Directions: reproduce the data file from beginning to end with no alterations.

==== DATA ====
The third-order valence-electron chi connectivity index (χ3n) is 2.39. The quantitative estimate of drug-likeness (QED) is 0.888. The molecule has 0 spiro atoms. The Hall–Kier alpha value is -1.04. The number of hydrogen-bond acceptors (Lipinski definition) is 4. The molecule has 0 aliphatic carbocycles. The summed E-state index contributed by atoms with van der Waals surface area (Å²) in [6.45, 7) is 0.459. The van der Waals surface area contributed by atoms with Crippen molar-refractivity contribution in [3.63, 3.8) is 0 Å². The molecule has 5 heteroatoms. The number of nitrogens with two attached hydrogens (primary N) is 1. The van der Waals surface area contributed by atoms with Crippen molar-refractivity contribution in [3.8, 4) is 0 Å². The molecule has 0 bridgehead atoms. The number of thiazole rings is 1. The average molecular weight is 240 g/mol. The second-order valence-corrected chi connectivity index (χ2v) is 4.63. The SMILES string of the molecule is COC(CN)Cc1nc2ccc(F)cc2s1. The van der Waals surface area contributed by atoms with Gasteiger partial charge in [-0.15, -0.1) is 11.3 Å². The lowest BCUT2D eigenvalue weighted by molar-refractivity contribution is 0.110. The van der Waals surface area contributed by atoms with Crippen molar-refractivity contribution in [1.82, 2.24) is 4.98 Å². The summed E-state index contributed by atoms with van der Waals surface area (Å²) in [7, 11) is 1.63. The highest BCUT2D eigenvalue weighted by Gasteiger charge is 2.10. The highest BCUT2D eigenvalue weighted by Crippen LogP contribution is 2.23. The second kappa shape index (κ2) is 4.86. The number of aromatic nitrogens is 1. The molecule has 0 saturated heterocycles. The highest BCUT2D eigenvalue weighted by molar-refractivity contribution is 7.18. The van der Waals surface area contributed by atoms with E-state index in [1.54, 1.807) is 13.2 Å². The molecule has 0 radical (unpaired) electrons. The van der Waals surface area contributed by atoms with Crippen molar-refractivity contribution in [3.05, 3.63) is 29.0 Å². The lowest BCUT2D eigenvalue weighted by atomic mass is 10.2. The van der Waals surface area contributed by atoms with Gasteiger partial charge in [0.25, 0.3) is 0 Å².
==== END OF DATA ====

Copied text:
The third-order valence-electron chi connectivity index (χ3n) is 2.39. The quantitative estimate of drug-likeness (QED) is 0.888. The molecule has 0 spiro atoms. The Hall–Kier alpha value is -1.04. The number of hydrogen-bond acceptors (Lipinski definition) is 4. The molecule has 0 aliphatic carbocycles. The summed E-state index contributed by atoms with van der Waals surface area (Å²) in [6.45, 7) is 0.459. The van der Waals surface area contributed by atoms with Crippen molar-refractivity contribution in [3.63, 3.8) is 0 Å². The molecule has 5 heteroatoms. The number of nitrogens with two attached hydrogens (primary N) is 1. The van der Waals surface area contributed by atoms with Crippen molar-refractivity contribution in [3.8, 4) is 0 Å². The molecule has 0 bridgehead atoms. The number of thiazole rings is 1. The average molecular weight is 240 g/mol. The second-order valence-corrected chi connectivity index (χ2v) is 4.63. The SMILES string of the molecule is COC(CN)Cc1nc2ccc(F)cc2s1. The van der Waals surface area contributed by atoms with Gasteiger partial charge in [-0.15, -0.1) is 11.3 Å². The lowest BCUT2D eigenvalue weighted by molar-refractivity contribution is 0.110. The van der Waals surface area contributed by atoms with Crippen molar-refractivity contribution in [1.82, 2.24) is 4.98 Å². The summed E-state index contributed by atoms with van der Waals surface area (Å²) in [7, 11) is 1.63. The highest BCUT2D eigenvalue weighted by Gasteiger charge is 2.10. The highest BCUT2D eigenvalue weighted by Crippen LogP contribution is 2.23. The second kappa shape index (κ2) is 4.86. The number of aromatic nitrogens is 1. The molecule has 0 saturated heterocycles. The highest BCUT2D eigenvalue weighted by molar-refractivity contribution is 7.18. The van der Waals surface area contributed by atoms with E-state index in [1.54, 1.807) is 13.2 Å². The molecule has 0 radical (unpaired) electrons. The van der Waals surface area contributed by atoms with Crippen molar-refractivity contribution in [3.05, 3.63) is 29.0 Å². The lowest BCUT2D eigenvalue weighted by atomic mass is 10.2. The van der Waals surface area contributed by atoms with Gasteiger partial charge in [0.25, 0.3) is 0 Å².